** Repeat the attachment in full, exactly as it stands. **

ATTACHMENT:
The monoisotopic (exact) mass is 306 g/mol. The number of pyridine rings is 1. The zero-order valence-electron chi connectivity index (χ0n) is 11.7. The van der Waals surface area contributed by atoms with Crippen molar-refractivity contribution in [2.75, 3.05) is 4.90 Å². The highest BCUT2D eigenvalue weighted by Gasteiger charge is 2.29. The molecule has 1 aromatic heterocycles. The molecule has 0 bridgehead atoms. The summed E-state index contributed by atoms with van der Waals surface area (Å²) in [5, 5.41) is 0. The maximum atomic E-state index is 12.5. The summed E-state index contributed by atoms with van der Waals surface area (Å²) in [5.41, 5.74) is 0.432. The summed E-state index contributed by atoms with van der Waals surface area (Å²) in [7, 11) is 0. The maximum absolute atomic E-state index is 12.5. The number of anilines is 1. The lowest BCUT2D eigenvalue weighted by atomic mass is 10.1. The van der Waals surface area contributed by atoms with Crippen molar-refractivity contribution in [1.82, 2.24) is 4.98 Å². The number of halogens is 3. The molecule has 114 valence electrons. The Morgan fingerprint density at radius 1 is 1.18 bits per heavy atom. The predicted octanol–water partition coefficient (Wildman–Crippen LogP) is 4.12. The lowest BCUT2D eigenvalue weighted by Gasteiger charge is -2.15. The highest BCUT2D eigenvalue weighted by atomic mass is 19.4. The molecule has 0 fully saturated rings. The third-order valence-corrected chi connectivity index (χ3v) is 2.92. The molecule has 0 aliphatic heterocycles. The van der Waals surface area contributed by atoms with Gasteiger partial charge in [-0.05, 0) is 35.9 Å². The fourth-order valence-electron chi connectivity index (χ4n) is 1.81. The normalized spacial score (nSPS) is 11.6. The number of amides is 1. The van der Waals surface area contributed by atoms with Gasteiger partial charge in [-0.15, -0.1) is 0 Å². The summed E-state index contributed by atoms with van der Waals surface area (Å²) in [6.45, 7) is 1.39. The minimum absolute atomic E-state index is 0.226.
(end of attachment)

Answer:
The monoisotopic (exact) mass is 306 g/mol. The number of pyridine rings is 1. The zero-order valence-electron chi connectivity index (χ0n) is 11.7. The van der Waals surface area contributed by atoms with Crippen molar-refractivity contribution in [2.75, 3.05) is 4.90 Å². The highest BCUT2D eigenvalue weighted by Gasteiger charge is 2.29. The molecule has 1 aromatic heterocycles. The molecule has 0 bridgehead atoms. The summed E-state index contributed by atoms with van der Waals surface area (Å²) in [5, 5.41) is 0. The maximum atomic E-state index is 12.5. The summed E-state index contributed by atoms with van der Waals surface area (Å²) in [5.41, 5.74) is 0.432. The summed E-state index contributed by atoms with van der Waals surface area (Å²) in [7, 11) is 0. The maximum absolute atomic E-state index is 12.5. The number of anilines is 1. The lowest BCUT2D eigenvalue weighted by atomic mass is 10.1. The van der Waals surface area contributed by atoms with Crippen molar-refractivity contribution in [1.82, 2.24) is 4.98 Å². The number of halogens is 3. The molecule has 114 valence electrons. The Morgan fingerprint density at radius 1 is 1.18 bits per heavy atom. The predicted octanol–water partition coefficient (Wildman–Crippen LogP) is 4.12. The lowest BCUT2D eigenvalue weighted by Gasteiger charge is -2.15. The highest BCUT2D eigenvalue weighted by atomic mass is 19.4. The molecule has 0 fully saturated rings. The third-order valence-corrected chi connectivity index (χ3v) is 2.92. The molecule has 0 aliphatic heterocycles. The van der Waals surface area contributed by atoms with Gasteiger partial charge in [-0.05, 0) is 35.9 Å². The fourth-order valence-electron chi connectivity index (χ4n) is 1.81. The normalized spacial score (nSPS) is 11.6. The number of amides is 1. The van der Waals surface area contributed by atoms with Gasteiger partial charge in [-0.15, -0.1) is 0 Å². The summed E-state index contributed by atoms with van der Waals surface area (Å²) in [6.45, 7) is 1.39. The minimum absolute atomic E-state index is 0.226.